tell your own child that your life is in jeopardy?
For Janet, the answer began with
a book. Janet and her husband met with a social worker in
Boston who gave them “How To Help Children Through
a Parent’s Serious Illness.” As Jim drove, Janet
read aloud on their way back to New York.
“We learned a lot on that
two-hour drive,” said Janet. “We knew we couldn’t
delay the conversation any longer, that we needed to be
truthful and use the ‘C’ word.”
They got good advice: Keep it simple.
Stress that cancer’s not contagious. Assure Jeff that
he had not, somehow, caused the illness. “Most of
all,” said Janet, “we needed to assure him he
would always be loved and cared for. By the time we got
home, we had a plan.”
Jim and his son shot hoops in the
driveway. Sitting on the front steps, Jim braced himself,
then told his son what the doctors had found.
“You know how Mommy has been
having lots of tests?” asked Jim.
“Well, it turns out Mommy has breast cancer.”
“Really?” said Jeff.
“Yes. But the doctors in
Boston have good ideas about how to treat it. Mom and I
can tell you more about it later.”
Jeff asked a few brief questions.
Then he changed the subject.
Later that evening, Janet drew
Jeff a bath. She was on her knees with sleeves pushed up
to the elbow. As Janet leaned over the tub, Jeff suddenly
asked: “Mommy, are you going to die?”
Janet closed her eyes and took
a deep breath.
“Actually,” she began,
“I really don’t know. I’ve got great doctors
and they’re going to help us figure out how to treat
my cancer. I sure hope I don’t die. And I want you
to join me and Daddy in hoping for this, too.”
It was the talk she dreaded,
“the most frightening conversation of my entire life,”
she called it. And even then, it didn’t include all
the upsetting details — her treatment plan included
chemotherapy, a mastectomy, radiation and hormonal therapy.
But as dreadful as the conversation had seemed beforehand,
it was over and done with in a heartbeat.
“I worried whether we’d
fumbled these initial conversations,” she said later.
“But we were sure that talking about this stuff with
our son was better than not talking about it.”
But it was just the first of many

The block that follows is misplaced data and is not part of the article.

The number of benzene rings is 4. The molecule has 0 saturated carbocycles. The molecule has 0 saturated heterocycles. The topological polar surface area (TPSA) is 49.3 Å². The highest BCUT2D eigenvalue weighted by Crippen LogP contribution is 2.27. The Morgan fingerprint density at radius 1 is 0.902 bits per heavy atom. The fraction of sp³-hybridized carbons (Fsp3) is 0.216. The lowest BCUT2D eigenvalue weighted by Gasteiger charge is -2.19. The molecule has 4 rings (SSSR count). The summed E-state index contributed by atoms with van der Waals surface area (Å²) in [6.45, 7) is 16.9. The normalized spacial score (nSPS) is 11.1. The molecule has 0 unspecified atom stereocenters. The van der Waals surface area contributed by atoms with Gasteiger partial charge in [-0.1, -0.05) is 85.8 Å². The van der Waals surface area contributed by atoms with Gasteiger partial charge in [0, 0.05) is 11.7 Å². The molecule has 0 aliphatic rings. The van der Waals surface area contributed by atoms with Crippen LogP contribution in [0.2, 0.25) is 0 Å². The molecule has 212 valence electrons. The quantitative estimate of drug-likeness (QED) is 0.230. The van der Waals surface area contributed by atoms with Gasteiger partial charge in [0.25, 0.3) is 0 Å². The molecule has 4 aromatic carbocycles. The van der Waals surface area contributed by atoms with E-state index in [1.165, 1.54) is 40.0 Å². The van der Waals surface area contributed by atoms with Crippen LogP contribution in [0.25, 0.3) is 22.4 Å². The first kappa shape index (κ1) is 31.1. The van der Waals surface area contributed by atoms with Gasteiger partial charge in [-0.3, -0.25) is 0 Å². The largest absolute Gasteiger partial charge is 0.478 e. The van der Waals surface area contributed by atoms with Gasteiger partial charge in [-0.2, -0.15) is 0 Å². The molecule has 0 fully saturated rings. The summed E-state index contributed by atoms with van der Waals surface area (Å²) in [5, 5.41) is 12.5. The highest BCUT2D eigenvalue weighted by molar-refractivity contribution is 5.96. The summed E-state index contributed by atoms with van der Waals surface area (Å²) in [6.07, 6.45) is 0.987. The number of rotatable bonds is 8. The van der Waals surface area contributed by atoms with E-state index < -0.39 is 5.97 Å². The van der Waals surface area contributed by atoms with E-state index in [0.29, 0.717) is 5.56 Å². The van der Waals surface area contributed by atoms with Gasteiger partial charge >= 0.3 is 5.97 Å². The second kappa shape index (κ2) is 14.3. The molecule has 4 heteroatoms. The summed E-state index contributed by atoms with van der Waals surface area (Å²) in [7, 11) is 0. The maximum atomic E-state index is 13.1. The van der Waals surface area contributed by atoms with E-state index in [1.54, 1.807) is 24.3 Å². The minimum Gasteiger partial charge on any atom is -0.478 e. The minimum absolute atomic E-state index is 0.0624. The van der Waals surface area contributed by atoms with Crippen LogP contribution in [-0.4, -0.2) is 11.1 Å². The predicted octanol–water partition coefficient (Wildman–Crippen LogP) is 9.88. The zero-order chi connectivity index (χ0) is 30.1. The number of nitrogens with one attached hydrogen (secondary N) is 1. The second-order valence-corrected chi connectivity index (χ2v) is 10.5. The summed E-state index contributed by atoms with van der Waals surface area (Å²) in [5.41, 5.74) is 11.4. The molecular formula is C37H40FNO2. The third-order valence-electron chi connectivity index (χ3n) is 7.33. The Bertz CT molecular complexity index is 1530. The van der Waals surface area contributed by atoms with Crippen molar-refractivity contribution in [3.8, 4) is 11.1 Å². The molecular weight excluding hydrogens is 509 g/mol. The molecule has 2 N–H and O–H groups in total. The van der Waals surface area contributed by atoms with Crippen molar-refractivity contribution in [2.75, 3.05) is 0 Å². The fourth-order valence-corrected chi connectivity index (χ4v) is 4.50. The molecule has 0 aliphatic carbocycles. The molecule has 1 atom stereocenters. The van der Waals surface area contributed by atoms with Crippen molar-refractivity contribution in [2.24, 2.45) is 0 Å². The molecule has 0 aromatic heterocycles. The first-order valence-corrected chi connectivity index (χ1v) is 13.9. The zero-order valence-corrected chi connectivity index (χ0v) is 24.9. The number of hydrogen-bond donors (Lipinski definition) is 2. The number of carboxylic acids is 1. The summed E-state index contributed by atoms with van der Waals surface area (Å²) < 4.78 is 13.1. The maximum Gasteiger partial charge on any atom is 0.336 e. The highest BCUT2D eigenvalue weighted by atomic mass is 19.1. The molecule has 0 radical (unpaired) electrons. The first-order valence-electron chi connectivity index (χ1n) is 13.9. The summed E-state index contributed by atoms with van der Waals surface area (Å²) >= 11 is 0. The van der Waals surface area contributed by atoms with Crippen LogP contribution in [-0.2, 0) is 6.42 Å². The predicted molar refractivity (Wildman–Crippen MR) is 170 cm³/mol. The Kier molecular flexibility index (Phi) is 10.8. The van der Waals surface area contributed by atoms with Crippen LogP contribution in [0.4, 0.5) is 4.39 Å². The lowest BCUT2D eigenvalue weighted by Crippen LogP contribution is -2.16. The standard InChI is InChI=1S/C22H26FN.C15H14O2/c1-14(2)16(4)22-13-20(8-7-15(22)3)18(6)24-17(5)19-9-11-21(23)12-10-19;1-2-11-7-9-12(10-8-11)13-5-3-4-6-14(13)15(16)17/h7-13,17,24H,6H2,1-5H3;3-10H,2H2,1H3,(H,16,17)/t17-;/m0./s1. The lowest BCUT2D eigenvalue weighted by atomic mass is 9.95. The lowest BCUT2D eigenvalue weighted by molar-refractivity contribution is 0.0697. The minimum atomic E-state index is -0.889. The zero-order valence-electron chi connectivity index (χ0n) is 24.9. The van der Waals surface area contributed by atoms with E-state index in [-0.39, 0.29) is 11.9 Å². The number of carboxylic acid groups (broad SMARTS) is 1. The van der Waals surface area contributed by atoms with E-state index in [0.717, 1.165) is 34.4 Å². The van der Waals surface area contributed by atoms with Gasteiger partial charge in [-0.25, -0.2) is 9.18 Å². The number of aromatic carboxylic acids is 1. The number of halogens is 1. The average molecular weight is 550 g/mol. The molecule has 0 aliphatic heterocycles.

conversations to come, conversations that continue today,
17 months after her cancer was diagnosed, as Janet struggles
to live the fullest life possible in a lifetime still impossible
Said Janet: “If I should
develop stage IV cancer, which is so often eventually fatal,
then I guess we’ll find ways to talk about that as
There is no way around the reality of death and dying. But
Americans are learning that end-of-life conversations can
be a pathway leading them to a better way of dying. The
end of life, say experts, need not be all angst and agony,
but a time of personal growth.
Americans are clear in surveys
about what they want as they die: Maintain dignity. Be comfortable.
Say good-bye to important people. Make peace with whatever
higher power they choose. What they may not know, though,
is that the healing power of these challenging conversations
is one of life’s greatest gifts. A few words —
words perhaps never before uttered — can lift the
burden of a lifetime of disappointment, of a shameful personal
secret, of an unexpressed love.
In everyday words, it can sound
as simple as this:
I forgive you.
Please forgive me.
I love you.
Janet Fossett is not ready to say
goodbye to anyone. But if her cancer worsens, as it could
well do, she already has learned the lexicon that will help
her find a way to live with dying.
“I’ve recently begun
writing a little bit about my life, things I’d like
my son to know,” she said. “No matter what may
happen to me, this will be a part of myself that I can always
share with him.”
In her education, Janet has had
some powerful teachers — from authors to webmasters,
social workers to medical specialists, and most of all,
family and friends. Her time facing death has enriched her
life in many ways.
“No one knows what the future
holds,” said Janet. “But this uncertainty is
also a gift that allows us to be hopeful for my future.”
As she moves into it, she takes
with her the greatest lesson of all.
“I learned,” said Janet,
“that I did not have to face these conversations alone.”
© 2001, Partnership for Caring,
Distributed by Knight Ridder/Tribune